In accordance with an initiative launched by the Central Bank of Egypt to support SMEs, many banks also contribute to the financing of these enterprises. For instance, the National Bank of Egypt offers loans ranging between 50,000 ($2,850) and 5 million Egyptian pounds ($285,000) for industrial establishments and under 3 million Egyptian pounds ($171,000) for non-industrial establishments.

Koura said that the government also provided insurance certificates to irregular workers.

In March last year, Aman (Safety) certificates were issued by Misr Company for Life Insurance in cooperation with four banks in order to offer insurance for marginalized brackets, especially irregular workers. The certificates are sold at prices ranging between 500 Egyptian pounds ($28) and 2,500 Egyptian pounds ($143).

“These certificates also would encourage many people to work as irregular workers and thus open the way for more people to join jobs in the private sector,” he added.

Egypt’s economic reform program has been praised by international institutions, which say the process has pushed up growth rates, reduced unemployment rates and trimmed the budget deficit.

In a Jan. 25 statement, the International Monetary Fund managing director, Christine Lagarde, said Egypt has made substantial progress as evident in the success achieved in macroeconomic stabilization.

“Its growth rate is now among the highest in the region, the budget deficit is on a declining trajectory, and inflation is on track to reach the Central Bank of Egypt’s target by the end of 2019. Unemployment has declined … and social protection measures have been expanded,” the statement read.

However, Ahmed Gomaa, a 24-year-old graduate from the Faculty of Commerce at Cairo University who is now working as a taxi driver, said many jobs require having a minimum of three years of experience even if the applicants are new graduates.

“It is either this or you should have wasta (connections). That is why I have resorted to work in a job that has nothing to do with my study,” he told Al-Monitor.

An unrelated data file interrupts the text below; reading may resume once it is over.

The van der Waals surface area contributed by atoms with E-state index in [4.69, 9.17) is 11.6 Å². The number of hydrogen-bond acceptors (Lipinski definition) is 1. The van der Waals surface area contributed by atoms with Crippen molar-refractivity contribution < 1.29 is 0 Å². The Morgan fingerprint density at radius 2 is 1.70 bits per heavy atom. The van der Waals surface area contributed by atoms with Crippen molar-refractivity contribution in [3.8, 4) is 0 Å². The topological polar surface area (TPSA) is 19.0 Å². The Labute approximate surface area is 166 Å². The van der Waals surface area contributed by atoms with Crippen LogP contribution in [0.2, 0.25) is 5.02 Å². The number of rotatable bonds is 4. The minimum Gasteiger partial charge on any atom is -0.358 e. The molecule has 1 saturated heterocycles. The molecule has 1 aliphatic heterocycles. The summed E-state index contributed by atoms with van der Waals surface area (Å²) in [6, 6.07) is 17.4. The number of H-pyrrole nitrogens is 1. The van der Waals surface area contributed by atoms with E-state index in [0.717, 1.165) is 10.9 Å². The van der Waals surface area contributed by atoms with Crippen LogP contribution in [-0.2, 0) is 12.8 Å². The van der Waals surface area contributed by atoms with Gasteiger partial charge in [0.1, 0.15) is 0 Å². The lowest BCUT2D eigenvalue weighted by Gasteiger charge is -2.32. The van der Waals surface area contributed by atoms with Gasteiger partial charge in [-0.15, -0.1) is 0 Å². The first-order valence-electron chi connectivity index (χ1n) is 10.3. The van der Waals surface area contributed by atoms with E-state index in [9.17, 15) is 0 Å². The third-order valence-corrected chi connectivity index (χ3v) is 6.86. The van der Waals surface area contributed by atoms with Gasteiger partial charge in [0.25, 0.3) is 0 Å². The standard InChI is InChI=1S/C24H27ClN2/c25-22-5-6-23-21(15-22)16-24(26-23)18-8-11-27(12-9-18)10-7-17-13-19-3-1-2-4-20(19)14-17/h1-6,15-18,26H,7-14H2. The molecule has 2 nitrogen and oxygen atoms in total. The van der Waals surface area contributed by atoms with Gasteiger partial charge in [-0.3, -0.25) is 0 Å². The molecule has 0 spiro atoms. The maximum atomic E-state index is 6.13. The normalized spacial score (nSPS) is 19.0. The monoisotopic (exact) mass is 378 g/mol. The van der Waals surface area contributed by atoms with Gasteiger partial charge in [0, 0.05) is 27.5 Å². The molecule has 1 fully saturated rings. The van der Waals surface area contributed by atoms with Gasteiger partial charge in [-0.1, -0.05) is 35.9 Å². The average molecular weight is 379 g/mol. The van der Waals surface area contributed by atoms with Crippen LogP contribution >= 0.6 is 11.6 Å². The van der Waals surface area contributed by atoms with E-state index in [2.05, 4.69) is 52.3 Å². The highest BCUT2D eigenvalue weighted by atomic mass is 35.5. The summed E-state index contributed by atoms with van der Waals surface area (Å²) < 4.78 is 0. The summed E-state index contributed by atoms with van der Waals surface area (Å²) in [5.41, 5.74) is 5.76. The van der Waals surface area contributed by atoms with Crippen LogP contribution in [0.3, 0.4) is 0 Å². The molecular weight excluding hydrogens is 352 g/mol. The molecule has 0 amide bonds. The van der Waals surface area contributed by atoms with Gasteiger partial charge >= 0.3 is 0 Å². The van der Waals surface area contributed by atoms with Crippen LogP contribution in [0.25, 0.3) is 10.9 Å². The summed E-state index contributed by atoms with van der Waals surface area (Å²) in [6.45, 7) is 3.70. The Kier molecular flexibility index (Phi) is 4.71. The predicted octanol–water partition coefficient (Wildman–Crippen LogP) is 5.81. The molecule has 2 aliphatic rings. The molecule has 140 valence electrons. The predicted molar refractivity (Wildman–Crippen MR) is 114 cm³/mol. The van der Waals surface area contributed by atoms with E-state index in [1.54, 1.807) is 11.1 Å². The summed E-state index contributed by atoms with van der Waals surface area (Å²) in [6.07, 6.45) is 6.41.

Gomaa said the wasta process occurs not only in the government sector, but also in the private sector. “The government, in cooperation with the private sector, has to eliminate this and make only efficacy and potential the criteria for accepting people into jobs,” he added.

Khaled Hassan, a bank accountant, said that job opportunities are available everywhere in Egypt, but that people are lazy about searching for such work. “Moreover, many of them are incompetent and are not developing their skills. That is why they get rejected in jobs,” he told Al-Monitor.

Hassan added that young people only look for work in the government sector where there are more benefits and there is stability and that the job-seekers do not think about starting their own businesses — although the government is strongly supporting small- and medium-sized enterprises.

“It is both the responsibility of the government and the young people themselves to reduce unemployment rates. And I believe that the government is exerting all-out efforts in this regard and is working on different fronts in order to trim unemployment rates,” he added.

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Menna A. Farouk, a journalist and an editor at The Egyptian Gazette, writes about social, political and cultural issues, including press freedom, immigration and religious reforms among other topics. On Twitter: @MennaFarouk91